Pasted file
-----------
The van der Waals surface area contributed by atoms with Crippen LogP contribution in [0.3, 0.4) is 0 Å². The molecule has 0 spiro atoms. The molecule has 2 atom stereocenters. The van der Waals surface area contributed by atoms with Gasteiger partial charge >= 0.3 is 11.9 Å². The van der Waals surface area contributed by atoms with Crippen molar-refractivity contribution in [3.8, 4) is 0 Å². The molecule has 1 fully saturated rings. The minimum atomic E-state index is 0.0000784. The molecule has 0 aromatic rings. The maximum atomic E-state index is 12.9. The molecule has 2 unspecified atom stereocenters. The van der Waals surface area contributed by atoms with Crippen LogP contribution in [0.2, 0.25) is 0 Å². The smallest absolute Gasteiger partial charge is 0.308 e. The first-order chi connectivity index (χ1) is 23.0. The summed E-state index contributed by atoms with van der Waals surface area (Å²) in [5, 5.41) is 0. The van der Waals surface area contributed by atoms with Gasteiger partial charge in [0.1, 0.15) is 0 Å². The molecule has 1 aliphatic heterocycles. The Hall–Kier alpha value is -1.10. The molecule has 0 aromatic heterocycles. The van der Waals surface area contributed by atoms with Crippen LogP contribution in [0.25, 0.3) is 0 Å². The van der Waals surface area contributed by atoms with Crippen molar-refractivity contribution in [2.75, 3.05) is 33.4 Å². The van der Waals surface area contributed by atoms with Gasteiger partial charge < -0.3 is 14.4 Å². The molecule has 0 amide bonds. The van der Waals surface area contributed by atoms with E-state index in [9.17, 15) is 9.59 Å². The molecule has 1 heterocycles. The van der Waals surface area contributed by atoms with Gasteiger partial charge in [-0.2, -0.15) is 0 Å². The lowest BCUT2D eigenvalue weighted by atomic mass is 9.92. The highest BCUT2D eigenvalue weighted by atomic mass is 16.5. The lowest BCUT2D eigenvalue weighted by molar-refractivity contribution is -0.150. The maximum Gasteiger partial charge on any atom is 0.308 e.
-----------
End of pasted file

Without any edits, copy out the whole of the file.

The van der Waals surface area contributed by atoms with Crippen LogP contribution in [0.3, 0.4) is 0 Å². The molecule has 0 spiro atoms. The molecule has 2 atom stereocenters. The van der Waals surface area contributed by atoms with Gasteiger partial charge >= 0.3 is 11.9 Å². The van der Waals surface area contributed by atoms with Crippen molar-refractivity contribution in [3.8, 4) is 0 Å². The molecule has 1 fully saturated rings. The minimum atomic E-state index is 0.0000784. The molecule has 0 aromatic rings. The maximum atomic E-state index is 12.9. The molecule has 2 unspecified atom stereocenters. The van der Waals surface area contributed by atoms with Crippen LogP contribution in [0.2, 0.25) is 0 Å². The smallest absolute Gasteiger partial charge is 0.308 e. The first-order chi connectivity index (χ1) is 23.0. The summed E-state index contributed by atoms with van der Waals surface area (Å²) in [5, 5.41) is 0. The van der Waals surface area contributed by atoms with Gasteiger partial charge in [0.1, 0.15) is 0 Å². The molecule has 1 aliphatic heterocycles. The Hall–Kier alpha value is -1.10. The molecule has 0 aromatic heterocycles. The van der Waals surface area contributed by atoms with Crippen LogP contribution in [0.25, 0.3) is 0 Å². The van der Waals surface area contributed by atoms with Crippen molar-refractivity contribution in [2.75, 3.05) is 33.4 Å². The van der Waals surface area contributed by atoms with Gasteiger partial charge < -0.3 is 14.4 Å². The molecule has 0 amide bonds. The van der Waals surface area contributed by atoms with E-state index in [9.17, 15) is 9.59 Å². The molecule has 1 heterocycles. The van der Waals surface area contributed by atoms with Gasteiger partial charge in [-0.2, -0.15) is 0 Å². The lowest BCUT2D eigenvalue weighted by atomic mass is 9.92. The highest BCUT2D eigenvalue weighted by atomic mass is 16.5. The lowest BCUT2D eigenvalue weighted by molar-refractivity contribution is -0.150. The maximum Gasteiger partial charge on any atom is 0.308 e.